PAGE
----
Virtual Machine Control Structure (VMCS) shadowing:Nested virtualization allows a root Virtual Machine Monitor (VMM) to support guest VMMs. However, additional Virtual Machine (VM) exits can impact performance. As shown in Figure 7, VMCS shadowing directs the guest VMM VMREAD/VMWRITE to a VMCS shadow structure. This reduces nesting induced VM exits. VMCS shadowing increases efficiency by reducing virtualization latency.

VMCS Shadowing

Figure 7: VMCS Shadowing

For this feature, the VMM must be enabled. Ask your VM provider when this feature will be supported.

Cache Monitoring Technology (CMT):CMT (also known as “Noisy Neighbor” management) provides last-level cache occupancy monitoring, which allows the VMM to identify cache occupancy at an individual application or VM level. With this information, virtualization software can better schedule and migrate workloads.

For this feature, the VMM must be enabled. Ask your VM provider when this feature will be supported.

Extended Page Table (EPT) Access/Dirty (A/D) bits: In the previous generation platform, Accessed and Dirty bits (A/D bits) are emulated in VMM and accessing them causes VM exits. Brickland implements EPT A/D bits in hardware to reduce VM exits (Figure 8). This enables efficient live migration of Virtual Machines and fault tolerance.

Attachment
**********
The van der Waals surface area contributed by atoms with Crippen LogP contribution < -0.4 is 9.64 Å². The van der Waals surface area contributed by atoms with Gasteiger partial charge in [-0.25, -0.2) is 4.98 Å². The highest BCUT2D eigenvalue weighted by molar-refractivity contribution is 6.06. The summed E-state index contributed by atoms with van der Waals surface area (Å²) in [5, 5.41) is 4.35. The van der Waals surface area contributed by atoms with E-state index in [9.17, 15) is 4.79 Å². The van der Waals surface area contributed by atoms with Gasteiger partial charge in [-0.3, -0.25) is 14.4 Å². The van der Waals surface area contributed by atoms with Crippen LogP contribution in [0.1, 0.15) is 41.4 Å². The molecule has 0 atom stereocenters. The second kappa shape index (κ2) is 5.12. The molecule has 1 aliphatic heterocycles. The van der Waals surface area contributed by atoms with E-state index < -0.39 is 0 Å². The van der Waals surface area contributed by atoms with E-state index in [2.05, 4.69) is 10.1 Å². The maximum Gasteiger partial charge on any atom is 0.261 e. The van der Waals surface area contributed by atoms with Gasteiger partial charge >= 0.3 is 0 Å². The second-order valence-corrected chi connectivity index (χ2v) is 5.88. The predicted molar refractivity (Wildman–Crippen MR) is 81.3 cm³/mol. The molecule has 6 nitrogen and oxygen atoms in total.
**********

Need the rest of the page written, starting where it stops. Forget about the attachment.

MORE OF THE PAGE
EPT A/D in HW

Figure 8: EPT A/D in HW

For this feature, the VMM must be enabled. Ask your VM provider when this feature will be supported

VT-X latency reduction: Performance overheads arise from virtualization transition round trips—“exits” from VM to VMM and “entry” from VMM to VM due to handling of privileged instructions. Intel has made continuing enhancements to reduce transition times on each platform generation. Brickland reduces the VMM overheads further and increases virtualization performance.

 

  1.3   New Security features 

System Management Mode (SMM) external call trap (SECT): SMM is an operating mode in which all normal execution (including the OS’s) is suspended, and special separate software (usually firmware or a hardware-assisted debugger) is executed in high-privilege mode. SMM is entered to run handler code due to the SMI (system management interrupt). Without SMM external call trap (SECT), the SMI handler could execute malicious code in user memory. With SECT, the handler can’t invoke code in user memory.